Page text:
Confident consumers are likely to lead stronger third-quarter growth
The economy is backing down from its overly aggressive pace, right? The April data certainly looked that way. And by not raising interest rates on May 20, the enforcers at the Federal Reserve seem confident that the slowing trend will continue.
But the May numbers are starting to tell a different story. High consumer optimism and early-bird glimpses of everything from car sales to retail buying to job growth suggest that the economy is especially sturdy right now and that it isn't going to go down without a fight.
Looking at gross domestic product, second-quarter growth is slowing from its rambunctious first-quarter pace, perhaps sharply, to a Fed-friendly 2% or less. One possible restraint on growth could be a smaller inventory accumulation than in the first quarter, when stock levels shot up. But even here, the size of the drag is not yet clear. Inventories remain very lean relative to sales, and factory orders are still rising (chart).
Given the first quarter's surge in imports, it may be that many of those inventories came from abroad, in which case the onus of reducing them would fall more on foreign producers, not on U.S. manufacturers. Any slowing in imports would count as a plus for gross domestic product, offsetting some of the inventory drag.
Bear in mind, though, that even if second-quarter growth slows to 2%, the first-half average still is 4%, the same as the pace of the past four quarters. That's why the real key to the outlook--for both the economy and Fed policy--is the third quarter. Despite the expected softening in this quarter's GDP growth, the supports under consumer spending, business outlays, and industrial output appear every bit as strong now as they were last winter. As long as that holds true, GDP growth is more likely to speed up next quarter than it is to stay down.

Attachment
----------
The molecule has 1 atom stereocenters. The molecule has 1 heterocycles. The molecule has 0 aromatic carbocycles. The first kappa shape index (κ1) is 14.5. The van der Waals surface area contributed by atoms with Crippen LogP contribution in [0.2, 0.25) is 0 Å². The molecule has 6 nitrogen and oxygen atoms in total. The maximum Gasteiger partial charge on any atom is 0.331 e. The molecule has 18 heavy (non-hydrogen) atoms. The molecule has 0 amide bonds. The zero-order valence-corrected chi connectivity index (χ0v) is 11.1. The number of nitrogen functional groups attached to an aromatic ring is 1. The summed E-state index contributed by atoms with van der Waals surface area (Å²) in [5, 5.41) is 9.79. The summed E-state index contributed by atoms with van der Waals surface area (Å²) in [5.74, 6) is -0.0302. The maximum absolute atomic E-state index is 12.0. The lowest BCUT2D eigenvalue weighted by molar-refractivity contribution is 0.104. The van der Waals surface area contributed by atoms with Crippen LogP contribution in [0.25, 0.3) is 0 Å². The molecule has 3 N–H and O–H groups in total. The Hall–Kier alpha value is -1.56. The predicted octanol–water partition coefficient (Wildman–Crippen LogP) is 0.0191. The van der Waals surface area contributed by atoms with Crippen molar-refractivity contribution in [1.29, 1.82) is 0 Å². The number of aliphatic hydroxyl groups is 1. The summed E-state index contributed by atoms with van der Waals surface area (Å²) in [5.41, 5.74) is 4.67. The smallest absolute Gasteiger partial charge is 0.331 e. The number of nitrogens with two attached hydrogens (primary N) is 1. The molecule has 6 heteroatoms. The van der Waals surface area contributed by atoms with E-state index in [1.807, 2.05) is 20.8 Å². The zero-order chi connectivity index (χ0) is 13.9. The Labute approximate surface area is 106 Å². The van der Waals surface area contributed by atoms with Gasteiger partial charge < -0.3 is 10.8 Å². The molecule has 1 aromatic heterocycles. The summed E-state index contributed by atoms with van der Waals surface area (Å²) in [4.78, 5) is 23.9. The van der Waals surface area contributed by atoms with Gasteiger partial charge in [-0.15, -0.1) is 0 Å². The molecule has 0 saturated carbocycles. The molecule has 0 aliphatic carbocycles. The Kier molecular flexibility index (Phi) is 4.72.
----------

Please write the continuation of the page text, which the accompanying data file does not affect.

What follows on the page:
RELENTLESS CONSUMERS are the main rebuttal to the lasting slowdown scenario. Amid the strongest labor markets in 23 years and a record-breaking stock market, is it surprising that consumer confidence in May soared to a 28-year high? The Conference Board's index jumped from 118.5 in April, to 127.1, as households showed bursting optimism in both present economic conditions and their expectations of the future (chart).
For some time, consumers increasingly believed that the present situation was improving. Until recently, though, their assessment of prospects for the future were more reserved. But in May, their expectations matched the boom levels of the mid-1980s. May confidence in all nine regions surveyed was higher than it was six months ago.
WHY SUCH EUPHORIA? Jobs are the biggest reason, and job growth may not be slowing the way the March and April payroll data had suggested. The Conference Board's survey showed that 35.8% of households rated jobs as "plentiful," the highest proportion since 1969, while only 17.2% said jobs were "hard to get," the lowest also since 1969. In addition, employment expectations continued to improve.
Moreover, by mid-May, initial claims for unemployment benefits had fallen back to the low levels plumbed earlier this year, after rising in April. That increase now appears to have been the temporary result of auto industry strikes and Midwest flooding, and a strong rebound in May job growth would not be out of the question when the Labor Dept. reports its employment data on June 6. The consensus view is that nonfarm payrolls increased a strong 220,000 last month.